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Progressive Entrustment to Achieve Resident Autonomy in the Operating Room: A National Qualitative Study With General Surgery Faculty and Residents

Sandhu, Gurjit PhD*; Magas, Christopher P. MBS; Robinson, Adina B. PhD; Scally, Christopher P. MD; Minter, Rebecca M. MD

doi: 10.1097/SLA.0000000000001782

Objective: The purpose of this study was to identify behaviors that faculty and residents exhibit during intraoperative interactions, which support or inhibit progressive entrustment leading to operative autonomy.

Background: In the operating room, a critical balance is sought between direct faculty supervision and appropriate increase in resident autonomy with indirect faculty supervision. Little is known regarding perspectives of faculty and residents about how attendings increasingly step back and safely delegate autonomy to trainees. Understanding the context in which these decisions are made is critical to achieving a safe strategy for imparting progressive responsibility.

Methods: A qualitative study was undertaken from January 2014 to February 2015. Semistructured interviews were conducted with 37 faculty and 59 residents from 14 and 41 institutions, respectively. Participants were selected using stratified random sampling from general surgery residency programs across the United States to represent a range of university, university-affiliated, and community programs, and geographic regions. Audio recordings of interviews were transcribed, iteratively analyzed, and emergent themes identified.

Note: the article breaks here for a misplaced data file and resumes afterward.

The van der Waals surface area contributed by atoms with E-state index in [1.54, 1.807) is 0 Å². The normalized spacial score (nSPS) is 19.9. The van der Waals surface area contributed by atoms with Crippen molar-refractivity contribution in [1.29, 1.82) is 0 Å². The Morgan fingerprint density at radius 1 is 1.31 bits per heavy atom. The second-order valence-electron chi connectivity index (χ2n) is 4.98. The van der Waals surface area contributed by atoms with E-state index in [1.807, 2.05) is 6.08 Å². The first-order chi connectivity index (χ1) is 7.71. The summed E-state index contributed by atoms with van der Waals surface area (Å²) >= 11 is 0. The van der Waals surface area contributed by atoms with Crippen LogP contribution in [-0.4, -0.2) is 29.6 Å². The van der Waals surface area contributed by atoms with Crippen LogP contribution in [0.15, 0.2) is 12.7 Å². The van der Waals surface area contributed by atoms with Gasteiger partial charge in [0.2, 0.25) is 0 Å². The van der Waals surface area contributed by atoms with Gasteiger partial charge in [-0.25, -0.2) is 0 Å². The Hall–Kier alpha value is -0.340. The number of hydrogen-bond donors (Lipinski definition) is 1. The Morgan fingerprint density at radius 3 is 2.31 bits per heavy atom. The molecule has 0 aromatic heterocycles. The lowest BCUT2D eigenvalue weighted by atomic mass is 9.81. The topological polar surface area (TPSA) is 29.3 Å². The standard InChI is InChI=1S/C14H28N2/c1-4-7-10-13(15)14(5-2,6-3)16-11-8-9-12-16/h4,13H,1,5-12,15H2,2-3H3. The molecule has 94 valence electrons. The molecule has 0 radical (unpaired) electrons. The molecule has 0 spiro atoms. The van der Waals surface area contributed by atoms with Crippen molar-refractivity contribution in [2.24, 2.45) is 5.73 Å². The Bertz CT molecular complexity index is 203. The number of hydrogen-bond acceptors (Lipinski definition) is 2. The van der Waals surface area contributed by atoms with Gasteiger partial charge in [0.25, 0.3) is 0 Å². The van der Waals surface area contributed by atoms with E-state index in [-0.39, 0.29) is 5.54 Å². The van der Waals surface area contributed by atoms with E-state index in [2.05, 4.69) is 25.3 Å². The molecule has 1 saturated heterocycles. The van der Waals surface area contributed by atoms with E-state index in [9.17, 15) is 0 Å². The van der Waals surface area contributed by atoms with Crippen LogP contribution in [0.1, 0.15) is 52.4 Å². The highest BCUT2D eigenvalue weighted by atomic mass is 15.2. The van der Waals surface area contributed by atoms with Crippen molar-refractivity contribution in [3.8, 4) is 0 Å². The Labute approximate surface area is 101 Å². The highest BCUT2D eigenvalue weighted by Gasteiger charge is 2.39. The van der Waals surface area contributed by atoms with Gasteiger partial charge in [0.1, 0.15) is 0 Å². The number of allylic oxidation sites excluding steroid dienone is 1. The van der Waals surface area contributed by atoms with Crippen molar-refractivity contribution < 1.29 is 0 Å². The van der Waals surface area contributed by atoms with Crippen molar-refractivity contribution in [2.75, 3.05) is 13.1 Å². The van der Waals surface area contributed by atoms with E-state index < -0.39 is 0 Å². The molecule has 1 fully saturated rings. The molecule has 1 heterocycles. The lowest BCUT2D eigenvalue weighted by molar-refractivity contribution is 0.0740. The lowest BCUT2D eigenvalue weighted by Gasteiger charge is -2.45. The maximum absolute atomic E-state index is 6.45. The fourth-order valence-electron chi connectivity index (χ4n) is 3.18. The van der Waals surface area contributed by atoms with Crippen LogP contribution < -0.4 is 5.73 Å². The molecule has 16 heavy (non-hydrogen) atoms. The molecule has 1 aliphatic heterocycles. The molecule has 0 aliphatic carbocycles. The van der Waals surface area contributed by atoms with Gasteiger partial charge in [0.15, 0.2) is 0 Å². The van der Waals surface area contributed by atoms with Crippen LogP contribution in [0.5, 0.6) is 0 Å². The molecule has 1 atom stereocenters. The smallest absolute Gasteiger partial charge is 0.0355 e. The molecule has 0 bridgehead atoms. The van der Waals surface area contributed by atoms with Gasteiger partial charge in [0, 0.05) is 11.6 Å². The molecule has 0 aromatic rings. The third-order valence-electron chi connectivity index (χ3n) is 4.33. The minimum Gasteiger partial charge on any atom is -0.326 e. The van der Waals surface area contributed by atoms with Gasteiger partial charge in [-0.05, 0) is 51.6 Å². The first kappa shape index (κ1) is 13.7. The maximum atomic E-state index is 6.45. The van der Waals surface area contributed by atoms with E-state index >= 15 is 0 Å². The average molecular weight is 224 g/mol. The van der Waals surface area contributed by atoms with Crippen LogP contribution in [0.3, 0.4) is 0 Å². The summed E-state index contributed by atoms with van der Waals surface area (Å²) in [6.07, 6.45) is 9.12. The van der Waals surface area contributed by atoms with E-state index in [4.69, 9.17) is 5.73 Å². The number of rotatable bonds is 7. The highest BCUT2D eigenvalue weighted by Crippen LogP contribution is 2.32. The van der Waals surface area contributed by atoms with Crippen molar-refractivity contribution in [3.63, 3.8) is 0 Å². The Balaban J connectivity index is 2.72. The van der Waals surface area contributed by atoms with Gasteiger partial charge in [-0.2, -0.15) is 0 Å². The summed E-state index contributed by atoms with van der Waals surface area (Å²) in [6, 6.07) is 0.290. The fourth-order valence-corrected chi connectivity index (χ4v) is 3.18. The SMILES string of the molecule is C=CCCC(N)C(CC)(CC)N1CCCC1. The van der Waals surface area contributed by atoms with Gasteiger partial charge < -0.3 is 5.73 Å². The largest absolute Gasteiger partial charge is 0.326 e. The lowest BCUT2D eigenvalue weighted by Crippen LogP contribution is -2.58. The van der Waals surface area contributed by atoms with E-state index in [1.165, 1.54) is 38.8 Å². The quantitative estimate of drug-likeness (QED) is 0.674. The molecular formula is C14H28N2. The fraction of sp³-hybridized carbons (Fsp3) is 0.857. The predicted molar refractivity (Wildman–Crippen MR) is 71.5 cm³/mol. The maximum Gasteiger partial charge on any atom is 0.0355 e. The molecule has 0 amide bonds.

Results: Six themes were identified as influencing progressive entrustment in the operating room: optimizing faculty intraoperative feedback; policies and regulations affecting role of resident in the operating room; flexible faculty teaching strategies; context-specific variables; leadership opportunities for resident in the case; and safe struggle for resident when appropriate.

Conclusions: Perspectives of faculty and residents while overlapping were different in emphasis. Better understanding faculty–resident interactions, individual behaviors, contextual influences, and national regulations that influence intraoperative education have the potential to significantly affect progressive entrustment in training paradigms.

*Department of Surgery and Department of Learning Health Sciences, University of Michigan, Ann Arbor, MI

Department of Surgery, University of Michigan, Ann Arbor, MI

Division of Surgical Oncology, UT Southwestern Medical Center, Dallas, TX.

Reprints: Gurjit Sandhu, PhD, Assistant Professor, Departments of Surgery and Learning Health Sciences, University of Michigan, 2207 Taubman Center, 1500 E. Medical Center Drive, SPC 5346, Ann Arbor, MI. E-mail:

Funding: This project was supported by The Josiah Macy Jr. Foundation (Board Grant # B15–05) and the University of Michigan Graduate Medical Education Innovations Grant.

Previous presentations: Dr Rebecca Minter (senior author) presented a portion of this work as the Charboneau Distinguished Professor at the University of Toronto February 27, 2015.

The authors report no conflicts of interest.

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